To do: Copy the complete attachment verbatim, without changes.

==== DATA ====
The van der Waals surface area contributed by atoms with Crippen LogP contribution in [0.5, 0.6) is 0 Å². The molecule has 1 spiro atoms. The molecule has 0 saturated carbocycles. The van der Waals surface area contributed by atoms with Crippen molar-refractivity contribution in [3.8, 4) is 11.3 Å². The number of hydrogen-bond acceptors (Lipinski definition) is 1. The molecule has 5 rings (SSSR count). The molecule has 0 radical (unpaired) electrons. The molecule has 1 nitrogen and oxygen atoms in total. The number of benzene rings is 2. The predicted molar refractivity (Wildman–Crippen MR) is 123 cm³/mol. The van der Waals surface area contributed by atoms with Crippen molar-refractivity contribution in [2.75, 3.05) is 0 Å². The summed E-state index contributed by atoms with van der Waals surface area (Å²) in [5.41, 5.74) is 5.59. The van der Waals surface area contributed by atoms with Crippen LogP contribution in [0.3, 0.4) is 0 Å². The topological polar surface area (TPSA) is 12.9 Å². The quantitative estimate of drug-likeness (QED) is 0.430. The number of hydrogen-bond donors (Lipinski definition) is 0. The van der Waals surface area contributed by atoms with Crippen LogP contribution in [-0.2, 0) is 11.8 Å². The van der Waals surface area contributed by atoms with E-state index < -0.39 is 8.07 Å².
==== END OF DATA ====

The van der Waals surface area contributed by atoms with Crippen LogP contribution in [0.5, 0.6) is 0 Å². The molecule has 1 spiro atoms. The molecule has 0 saturated carbocycles. The van der Waals surface area contributed by atoms with Crippen molar-refractivity contribution in [3.8, 4) is 11.3 Å². The number of hydrogen-bond acceptors (Lipinski definition) is 1. The molecule has 5 rings (SSSR count). The molecule has 0 radical (unpaired) electrons. The molecule has 1 nitrogen and oxygen atoms in total. The number of benzene rings is 2. The predicted molar refractivity (Wildman–Crippen MR) is 123 cm³/mol. The van der Waals surface area contributed by atoms with Crippen molar-refractivity contribution in [2.75, 3.05) is 0 Å². The summed E-state index contributed by atoms with van der Waals surface area (Å²) in [5.41, 5.74) is 5.59. The van der Waals surface area contributed by atoms with Crippen LogP contribution in [0.3, 0.4) is 0 Å². The topological polar surface area (TPSA) is 12.9 Å². The quantitative estimate of drug-likeness (QED) is 0.430. The number of hydrogen-bond donors (Lipinski definition) is 0. The van der Waals surface area contributed by atoms with Crippen LogP contribution in [-0.2, 0) is 11.8 Å². The van der Waals surface area contributed by atoms with E-state index < -0.39 is 8.07 Å².